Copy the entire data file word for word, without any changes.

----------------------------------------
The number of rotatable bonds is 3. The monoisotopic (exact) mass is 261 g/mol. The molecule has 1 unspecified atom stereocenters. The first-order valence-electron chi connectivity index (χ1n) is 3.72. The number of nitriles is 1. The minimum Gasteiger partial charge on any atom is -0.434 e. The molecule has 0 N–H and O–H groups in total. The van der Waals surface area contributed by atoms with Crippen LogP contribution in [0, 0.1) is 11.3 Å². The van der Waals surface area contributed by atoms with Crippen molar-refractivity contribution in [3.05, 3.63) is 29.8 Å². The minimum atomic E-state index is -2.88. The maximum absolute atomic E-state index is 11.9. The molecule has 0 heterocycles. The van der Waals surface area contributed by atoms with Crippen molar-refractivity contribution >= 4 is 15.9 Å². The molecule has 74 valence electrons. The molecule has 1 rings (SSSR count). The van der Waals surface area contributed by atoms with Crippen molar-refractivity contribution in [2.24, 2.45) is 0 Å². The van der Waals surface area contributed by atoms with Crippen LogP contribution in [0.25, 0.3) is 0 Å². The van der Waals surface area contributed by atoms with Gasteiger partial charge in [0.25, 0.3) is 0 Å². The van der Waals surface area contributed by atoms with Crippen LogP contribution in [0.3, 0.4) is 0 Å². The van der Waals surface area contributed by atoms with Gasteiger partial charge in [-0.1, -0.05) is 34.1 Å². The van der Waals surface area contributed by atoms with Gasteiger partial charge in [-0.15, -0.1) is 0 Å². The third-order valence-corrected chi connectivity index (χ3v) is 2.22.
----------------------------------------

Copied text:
The number of rotatable bonds is 3. The monoisotopic (exact) mass is 261 g/mol. The molecule has 1 unspecified atom stereocenters. The first-order valence-electron chi connectivity index (χ1n) is 3.72. The number of nitriles is 1. The minimum Gasteiger partial charge on any atom is -0.434 e. The molecule has 0 N–H and O–H groups in total. The van der Waals surface area contributed by atoms with Crippen LogP contribution in [0, 0.1) is 11.3 Å². The van der Waals surface area contributed by atoms with Crippen molar-refractivity contribution in [3.05, 3.63) is 29.8 Å². The minimum atomic E-state index is -2.88. The maximum absolute atomic E-state index is 11.9. The molecule has 0 heterocycles. The van der Waals surface area contributed by atoms with Crippen molar-refractivity contribution >= 4 is 15.9 Å². The molecule has 74 valence electrons. The molecule has 1 rings (SSSR count). The van der Waals surface area contributed by atoms with Crippen molar-refractivity contribution in [2.24, 2.45) is 0 Å². The van der Waals surface area contributed by atoms with Crippen LogP contribution in [0.25, 0.3) is 0 Å². The van der Waals surface area contributed by atoms with Gasteiger partial charge in [0.25, 0.3) is 0 Å². The van der Waals surface area contributed by atoms with Crippen LogP contribution in [0.3, 0.4) is 0 Å². The van der Waals surface area contributed by atoms with Gasteiger partial charge in [-0.1, -0.05) is 34.1 Å². The van der Waals surface area contributed by atoms with Gasteiger partial charge in [-0.15, -0.1) is 0 Å². The third-order valence-corrected chi connectivity index (χ3v) is 2.22.